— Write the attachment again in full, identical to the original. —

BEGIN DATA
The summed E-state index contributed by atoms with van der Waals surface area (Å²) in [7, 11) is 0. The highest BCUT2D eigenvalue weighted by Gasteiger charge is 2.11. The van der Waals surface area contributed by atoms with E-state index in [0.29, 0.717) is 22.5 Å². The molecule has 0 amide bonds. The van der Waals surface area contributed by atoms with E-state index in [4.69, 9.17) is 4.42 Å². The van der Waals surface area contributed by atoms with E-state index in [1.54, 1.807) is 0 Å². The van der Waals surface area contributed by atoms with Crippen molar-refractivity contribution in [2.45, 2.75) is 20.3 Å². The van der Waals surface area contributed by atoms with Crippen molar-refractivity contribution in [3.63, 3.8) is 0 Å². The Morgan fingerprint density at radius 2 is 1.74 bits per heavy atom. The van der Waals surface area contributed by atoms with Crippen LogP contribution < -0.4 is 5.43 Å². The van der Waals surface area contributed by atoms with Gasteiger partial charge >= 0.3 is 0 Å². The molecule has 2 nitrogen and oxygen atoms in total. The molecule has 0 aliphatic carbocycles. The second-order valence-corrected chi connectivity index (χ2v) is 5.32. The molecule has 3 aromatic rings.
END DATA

The summed E-state index contributed by atoms with van der Waals surface area (Å²) in [7, 11) is 0. The highest BCUT2D eigenvalue weighted by Gasteiger charge is 2.11. The van der Waals surface area contributed by atoms with E-state index in [0.29, 0.717) is 22.5 Å². The molecule has 0 amide bonds. The van der Waals surface area contributed by atoms with E-state index in [4.69, 9.17) is 4.42 Å². The van der Waals surface area contributed by atoms with E-state index in [1.54, 1.807) is 0 Å². The van der Waals surface area contributed by atoms with Crippen molar-refractivity contribution in [2.45, 2.75) is 20.3 Å². The van der Waals surface area contributed by atoms with Crippen molar-refractivity contribution in [3.63, 3.8) is 0 Å². The Morgan fingerprint density at radius 2 is 1.74 bits per heavy atom. The van der Waals surface area contributed by atoms with Crippen LogP contribution < -0.4 is 5.43 Å². The van der Waals surface area contributed by atoms with Gasteiger partial charge >= 0.3 is 0 Å². The molecule has 2 nitrogen and oxygen atoms in total. The molecule has 0 aliphatic carbocycles. The second-order valence-corrected chi connectivity index (χ2v) is 5.32. The molecule has 3 aromatic rings.